Sunday, March 27, 2005

'Collision' Into Comet On Schedule

Deep impact spacecraft to 'meet' comet on July 4: NASA

By Peter Goodyear

NASA today confirmed that its Boulder-built Deep Impact spacecraft would keep its July 4 date with comet Tempel 1. However, officials are trying to determine why one of the cameras on the craft got blurred.

NASA said that the High Resolution Instrument had got some moisture on it during the time it was waiting for the Jan 12 launch. Engineers have tried to bake-out the moisture but the focus is still not picture perfect.

Rick Grammier, Deep Impact project manager at NASA's Jet Propulsion Laboratory (JPL), said, "This in no way will affect our ability to impact the comet on July 4. Everyone on the science and engineering teams is getting very excited and looking forward to the encounter."

He added the all other instruments on Deep Impact are in excellent condition. The sensors and other gadgets on the craft are expected to collect data on the material that is hurled out of the comet after the collision.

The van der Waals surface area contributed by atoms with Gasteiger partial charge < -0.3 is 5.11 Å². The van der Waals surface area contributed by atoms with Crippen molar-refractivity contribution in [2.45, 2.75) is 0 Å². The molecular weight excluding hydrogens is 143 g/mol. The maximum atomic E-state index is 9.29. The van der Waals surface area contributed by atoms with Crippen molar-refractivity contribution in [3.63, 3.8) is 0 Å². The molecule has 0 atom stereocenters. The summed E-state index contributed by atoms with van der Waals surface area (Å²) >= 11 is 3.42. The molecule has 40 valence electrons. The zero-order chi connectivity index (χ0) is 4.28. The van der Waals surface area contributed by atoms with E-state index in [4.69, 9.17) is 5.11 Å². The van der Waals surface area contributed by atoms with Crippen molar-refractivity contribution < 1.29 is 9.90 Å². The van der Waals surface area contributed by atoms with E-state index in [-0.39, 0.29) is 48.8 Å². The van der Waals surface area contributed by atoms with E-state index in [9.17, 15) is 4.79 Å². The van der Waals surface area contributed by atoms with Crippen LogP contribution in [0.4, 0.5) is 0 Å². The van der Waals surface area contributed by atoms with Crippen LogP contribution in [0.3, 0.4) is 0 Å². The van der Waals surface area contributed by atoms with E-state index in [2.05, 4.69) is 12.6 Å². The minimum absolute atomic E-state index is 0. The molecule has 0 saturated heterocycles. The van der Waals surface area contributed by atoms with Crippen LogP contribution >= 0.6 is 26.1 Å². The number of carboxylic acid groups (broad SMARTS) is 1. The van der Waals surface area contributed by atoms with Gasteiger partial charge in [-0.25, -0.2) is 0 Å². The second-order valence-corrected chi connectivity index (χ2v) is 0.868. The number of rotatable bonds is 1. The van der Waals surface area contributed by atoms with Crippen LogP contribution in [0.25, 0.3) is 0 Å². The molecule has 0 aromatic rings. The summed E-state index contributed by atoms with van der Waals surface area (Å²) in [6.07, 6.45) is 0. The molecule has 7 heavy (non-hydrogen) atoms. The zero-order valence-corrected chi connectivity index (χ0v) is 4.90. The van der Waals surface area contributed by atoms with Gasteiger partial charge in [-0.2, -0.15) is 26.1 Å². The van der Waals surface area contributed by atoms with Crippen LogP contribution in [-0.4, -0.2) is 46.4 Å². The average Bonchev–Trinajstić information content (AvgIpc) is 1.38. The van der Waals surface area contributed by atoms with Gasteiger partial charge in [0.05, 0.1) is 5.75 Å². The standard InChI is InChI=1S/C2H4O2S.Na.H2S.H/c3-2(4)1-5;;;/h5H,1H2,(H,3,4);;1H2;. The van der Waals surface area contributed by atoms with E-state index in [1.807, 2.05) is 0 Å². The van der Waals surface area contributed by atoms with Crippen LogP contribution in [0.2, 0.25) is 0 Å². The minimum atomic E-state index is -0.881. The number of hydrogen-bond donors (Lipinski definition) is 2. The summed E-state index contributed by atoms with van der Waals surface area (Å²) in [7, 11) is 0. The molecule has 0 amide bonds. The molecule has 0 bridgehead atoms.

The July 4 mission has been undertaken to probe the origins of solar system. The spacecraft is expected to crash into the comet at a speed of 23,000 mph. The Hubble, Spitzer and Chandra space telescopes will observe the effect of the collision.

This mission will be the first one to get a detailed view of the inside of a comet.

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